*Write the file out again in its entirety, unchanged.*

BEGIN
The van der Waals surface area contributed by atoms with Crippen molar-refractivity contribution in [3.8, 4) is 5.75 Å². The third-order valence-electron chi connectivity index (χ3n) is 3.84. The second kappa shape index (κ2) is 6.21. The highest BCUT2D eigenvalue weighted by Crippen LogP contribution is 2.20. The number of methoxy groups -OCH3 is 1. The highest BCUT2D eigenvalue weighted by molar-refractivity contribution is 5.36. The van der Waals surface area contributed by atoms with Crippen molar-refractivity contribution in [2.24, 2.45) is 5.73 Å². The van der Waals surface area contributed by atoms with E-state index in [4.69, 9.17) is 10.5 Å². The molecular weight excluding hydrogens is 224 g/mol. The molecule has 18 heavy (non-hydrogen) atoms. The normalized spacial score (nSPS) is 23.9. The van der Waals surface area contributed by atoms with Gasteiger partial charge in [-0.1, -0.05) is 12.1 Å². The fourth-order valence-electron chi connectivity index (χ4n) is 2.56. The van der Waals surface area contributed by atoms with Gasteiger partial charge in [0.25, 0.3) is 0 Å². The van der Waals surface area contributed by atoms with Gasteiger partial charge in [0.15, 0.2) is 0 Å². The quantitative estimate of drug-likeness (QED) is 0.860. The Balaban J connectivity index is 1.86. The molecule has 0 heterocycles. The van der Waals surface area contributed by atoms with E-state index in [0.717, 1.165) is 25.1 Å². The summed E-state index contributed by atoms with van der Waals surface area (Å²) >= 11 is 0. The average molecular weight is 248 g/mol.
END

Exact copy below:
The van der Waals surface area contributed by atoms with Crippen molar-refractivity contribution in [3.8, 4) is 5.75 Å². The third-order valence-electron chi connectivity index (χ3n) is 3.84. The second kappa shape index (κ2) is 6.21. The highest BCUT2D eigenvalue weighted by Crippen LogP contribution is 2.20. The number of methoxy groups -OCH3 is 1. The highest BCUT2D eigenvalue weighted by molar-refractivity contribution is 5.36. The van der Waals surface area contributed by atoms with Crippen molar-refractivity contribution in [2.24, 2.45) is 5.73 Å². The van der Waals surface area contributed by atoms with E-state index in [4.69, 9.17) is 10.5 Å². The molecular weight excluding hydrogens is 224 g/mol. The molecule has 18 heavy (non-hydrogen) atoms. The normalized spacial score (nSPS) is 23.9. The van der Waals surface area contributed by atoms with Gasteiger partial charge in [-0.1, -0.05) is 12.1 Å². The fourth-order valence-electron chi connectivity index (χ4n) is 2.56. The van der Waals surface area contributed by atoms with Gasteiger partial charge in [0.25, 0.3) is 0 Å². The van der Waals surface area contributed by atoms with Gasteiger partial charge in [0.15, 0.2) is 0 Å². The quantitative estimate of drug-likeness (QED) is 0.860. The Balaban J connectivity index is 1.86. The molecule has 0 heterocycles. The van der Waals surface area contributed by atoms with E-state index in [0.717, 1.165) is 25.1 Å². The summed E-state index contributed by atoms with van der Waals surface area (Å²) >= 11 is 0. The average molecular weight is 248 g/mol.